Cancer Center Plans Expansion
(January 14, 2005) — Driven by steady growth in its cancer care program, Froedtert Hospital will break ground this spring on a major construction project that will expand the Froedtert & the Medical College of Wisconsin Cancer Center, adding 173,000 square feet of space for cancer clinical programs, research and faculty offices.
In November, the Medical College of Wisconsin announced plans to build a new Biomedical Research Building dedicated to cancer and other types of medical research. According to Bill Petasnick, president and chief executive officer of Froedtert & Community Health, the two projects are a logical pairing that enhances the Medical College’s capacity to conduct research and Froedtert Hospital’s capabilities in patient care.
“Our cancer center expansion is part of a collaborative effort to develop a cancer program that is one of the most comprehensive in the state,” said Petasnick. “Patients will benefit from an enhanced model of clinical care complemented by the exceptional research capabilities of the Medical College of Wisconsin.”
T. Michael Bolger, JD, president and chief executive officer of the Medical College of Wisconsin, echoed Petasnick’s comments, noting that cancer center physicians conduct approximately 130 adult clinical trials in cancer every year.
“Redesigning and expanding the cancer center supports the complementary strategies of the Medical College and Froedtert Hospital to integrate research and clinical work,” Bolger said. “It will also give us an edge in competing on a national scale for physicians, funding and participation in clinical trials.”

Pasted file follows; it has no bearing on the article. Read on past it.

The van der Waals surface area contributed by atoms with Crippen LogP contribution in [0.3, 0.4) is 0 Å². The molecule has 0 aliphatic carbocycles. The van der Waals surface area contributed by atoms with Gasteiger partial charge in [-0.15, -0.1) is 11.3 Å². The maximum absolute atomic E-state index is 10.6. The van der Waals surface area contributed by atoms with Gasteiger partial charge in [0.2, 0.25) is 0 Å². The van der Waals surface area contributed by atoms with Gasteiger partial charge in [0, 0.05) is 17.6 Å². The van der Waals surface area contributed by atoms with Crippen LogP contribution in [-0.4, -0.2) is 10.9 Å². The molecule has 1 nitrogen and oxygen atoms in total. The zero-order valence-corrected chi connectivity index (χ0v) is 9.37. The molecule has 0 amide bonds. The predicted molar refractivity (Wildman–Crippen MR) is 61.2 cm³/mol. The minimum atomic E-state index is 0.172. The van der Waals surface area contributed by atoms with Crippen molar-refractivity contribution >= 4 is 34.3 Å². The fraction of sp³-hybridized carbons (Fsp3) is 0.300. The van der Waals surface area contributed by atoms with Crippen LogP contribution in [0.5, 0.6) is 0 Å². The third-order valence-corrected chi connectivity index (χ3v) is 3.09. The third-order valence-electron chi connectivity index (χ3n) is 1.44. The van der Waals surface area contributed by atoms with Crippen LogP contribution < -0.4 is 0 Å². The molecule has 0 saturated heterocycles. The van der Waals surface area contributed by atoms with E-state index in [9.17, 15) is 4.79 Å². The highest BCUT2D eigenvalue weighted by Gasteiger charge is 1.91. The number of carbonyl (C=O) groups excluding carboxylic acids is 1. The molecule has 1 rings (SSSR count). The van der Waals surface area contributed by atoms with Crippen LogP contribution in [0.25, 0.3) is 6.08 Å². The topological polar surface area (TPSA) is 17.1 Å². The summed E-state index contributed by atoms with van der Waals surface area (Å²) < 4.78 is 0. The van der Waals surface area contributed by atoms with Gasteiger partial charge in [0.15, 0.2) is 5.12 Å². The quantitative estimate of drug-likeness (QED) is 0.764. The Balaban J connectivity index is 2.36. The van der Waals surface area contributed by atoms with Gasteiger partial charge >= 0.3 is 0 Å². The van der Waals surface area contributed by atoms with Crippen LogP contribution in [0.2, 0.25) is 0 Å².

Both buildings are slated for completion in 2007.
Petasnick said demand for outpatient cancer treatment increased significantly over the past five years at the Froedtert & the Medical College Cancer Center, with growth in medical and radiation oncology programs increasing by 33%. Outpatient cancer surgeries were up by 38%, with inpatient admissions up 12%.
“Our experience clearly reflects the continuing trend toward outpatient rather than inpatient care, and this expansion plan takes a long view designed to address it,” Petasnick said.
The centerpiece of the Froedtert expansion is a redesign of the cancer center to create a treatment “hub” around the patient that coordinates all aspects of care.
“We call it a patient-centric model for cancer care,” said J. Frank Wilson, MD, chairman of radiation oncology for Froedtert & the Medical College. “Published standards from internationally recognized organizations such as the National Comprehensive Cancer Network confirm that highly coordinated, multidisciplinary diagnostic and treatment processes produce the best possible outcomes for patients,” Wilson said. “Over the past few years, there has been an unfortunate proliferation of stand-alone, community-based medical and radiation oncology facilities that has created a fragmented care environment for cancer patients. We believe the needs of cancer patients come before those of physicians, staff or the institution.
“This cancer center plan incorporates our existing technology and capabilities, uniting all disciplines under one roof in a comprehensive, efficient and highly accessible approach to cancer care that will be unique in the region,” Wilson said.
Key features of the expansion include a dedicated cancer center building with its own entrance and parking to ease access for patients; clinical care for all types of cancer through 12 disease-specific, multidisciplinary cancer programs; support services such as laboratory, imaging, dietary, psychosocial and pastoral care; and space for research facilities and international cancer data registries.